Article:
If you can get the driver to continue down El Muqattam road (no easy task, because of prejudice and the fact that the roads are muddy and impassable in the winter) tell him to drop you off on the corner of the road leading up to the St. Samaan Monastery. Both systems are visible from that road, so if you can't find the building (which is tucked away on the next side street on the right), climb up the road to the monastery 100 meters and look down on your right. You will see them.

Photo: Biologist and AUC graduate Ahmed Droubi gets his first taste of loading a biogas digester with bacteria, using cow dung on the first day. After this no further animal manure is needed.

Photo: Culhane puts a 1/2" valve on the gas collector, which we call "the plastic cow's anus", to seal it so that it can start fermenting.

Photo: Culhane, working into the night and filthy as usual, points out the finished systems at Roh El Shabab -- a solar hot water system that uses pressed recycled plastic bags for its collector box and a recycled plastic shampoo barrel as its hot water tank (right) and biogas digester run on organic garbage (left).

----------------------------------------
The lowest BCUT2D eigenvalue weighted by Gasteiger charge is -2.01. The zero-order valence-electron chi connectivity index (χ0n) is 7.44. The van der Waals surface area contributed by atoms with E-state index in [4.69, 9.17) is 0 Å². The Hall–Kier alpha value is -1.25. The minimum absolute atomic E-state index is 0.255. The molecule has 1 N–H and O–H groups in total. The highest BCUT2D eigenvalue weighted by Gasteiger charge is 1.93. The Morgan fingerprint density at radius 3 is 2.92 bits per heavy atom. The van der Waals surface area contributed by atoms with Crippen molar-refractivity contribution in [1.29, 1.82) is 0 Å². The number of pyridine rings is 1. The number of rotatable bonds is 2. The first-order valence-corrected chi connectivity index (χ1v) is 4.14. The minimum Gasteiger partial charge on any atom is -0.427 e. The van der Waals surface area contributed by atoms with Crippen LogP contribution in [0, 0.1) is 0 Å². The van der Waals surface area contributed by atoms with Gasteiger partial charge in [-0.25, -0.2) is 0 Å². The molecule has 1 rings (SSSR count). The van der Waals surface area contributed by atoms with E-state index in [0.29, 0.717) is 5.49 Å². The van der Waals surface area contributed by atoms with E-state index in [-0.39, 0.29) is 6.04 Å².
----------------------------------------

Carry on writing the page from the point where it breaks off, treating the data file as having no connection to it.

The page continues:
4. Hanna Fathy's Solar CITIES home office and Biogas System in Manshiyet Nasser's Zabaleen community
Hanna is a co-founder of Solar CITIES Egypt and works as a renewable energy expert at the Sekem Farm.
For GPS freaks:
Latitude: 30° 2'4.48"N
Longitude: 31°16'22.72"E
Altitude: about 18 meters. You have to climb a flight of stairs from the main street (Shari'a Warshaw) to Hanna's street and then climb 5 flights of stairs in his house to get to the roof. You will also see his three panel home-made Solar HW system. Since this is the home office of Solar CITIES in Cairo you will also be able to enjoy a cup of biogas tea. Hanna speaks fluent English and Arabic and gives Solar CITIES tours as a way of earning extra income to reinvest in his renewable energy experiments.